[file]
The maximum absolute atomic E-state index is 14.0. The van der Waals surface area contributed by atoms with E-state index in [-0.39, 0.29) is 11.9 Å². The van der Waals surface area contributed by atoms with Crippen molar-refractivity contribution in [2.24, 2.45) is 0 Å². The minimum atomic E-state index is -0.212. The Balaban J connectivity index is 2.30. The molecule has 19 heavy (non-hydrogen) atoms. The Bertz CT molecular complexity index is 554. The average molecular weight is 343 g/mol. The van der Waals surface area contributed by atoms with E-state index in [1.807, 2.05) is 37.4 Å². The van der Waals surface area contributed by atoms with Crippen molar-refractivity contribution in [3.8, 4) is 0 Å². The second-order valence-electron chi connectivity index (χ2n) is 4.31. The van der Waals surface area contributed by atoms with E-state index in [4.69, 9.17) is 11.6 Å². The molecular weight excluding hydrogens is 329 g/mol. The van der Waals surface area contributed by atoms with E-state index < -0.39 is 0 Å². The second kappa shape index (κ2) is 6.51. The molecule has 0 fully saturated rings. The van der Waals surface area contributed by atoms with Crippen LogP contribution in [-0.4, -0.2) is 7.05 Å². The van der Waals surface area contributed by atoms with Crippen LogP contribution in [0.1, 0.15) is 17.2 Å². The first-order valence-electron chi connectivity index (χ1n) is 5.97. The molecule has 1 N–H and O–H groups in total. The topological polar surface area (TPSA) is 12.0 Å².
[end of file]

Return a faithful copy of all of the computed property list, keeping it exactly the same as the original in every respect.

The maximum absolute atomic E-state index is 14.0. The van der Waals surface area contributed by atoms with E-state index in [-0.39, 0.29) is 11.9 Å². The van der Waals surface area contributed by atoms with Crippen molar-refractivity contribution in [2.24, 2.45) is 0 Å². The minimum atomic E-state index is -0.212. The Balaban J connectivity index is 2.30. The molecule has 19 heavy (non-hydrogen) atoms. The Bertz CT molecular complexity index is 554. The average molecular weight is 343 g/mol. The van der Waals surface area contributed by atoms with E-state index in [1.807, 2.05) is 37.4 Å². The van der Waals surface area contributed by atoms with Crippen molar-refractivity contribution in [3.8, 4) is 0 Å². The second-order valence-electron chi connectivity index (χ2n) is 4.31. The van der Waals surface area contributed by atoms with E-state index in [4.69, 9.17) is 11.6 Å². The molecular weight excluding hydrogens is 329 g/mol. The van der Waals surface area contributed by atoms with E-state index < -0.39 is 0 Å². The second kappa shape index (κ2) is 6.51. The molecule has 0 fully saturated rings. The van der Waals surface area contributed by atoms with Crippen LogP contribution in [-0.4, -0.2) is 7.05 Å². The van der Waals surface area contributed by atoms with Crippen LogP contribution in [0.1, 0.15) is 17.2 Å². The first-order valence-electron chi connectivity index (χ1n) is 5.97. The molecule has 1 N–H and O–H groups in total. The topological polar surface area (TPSA) is 12.0 Å².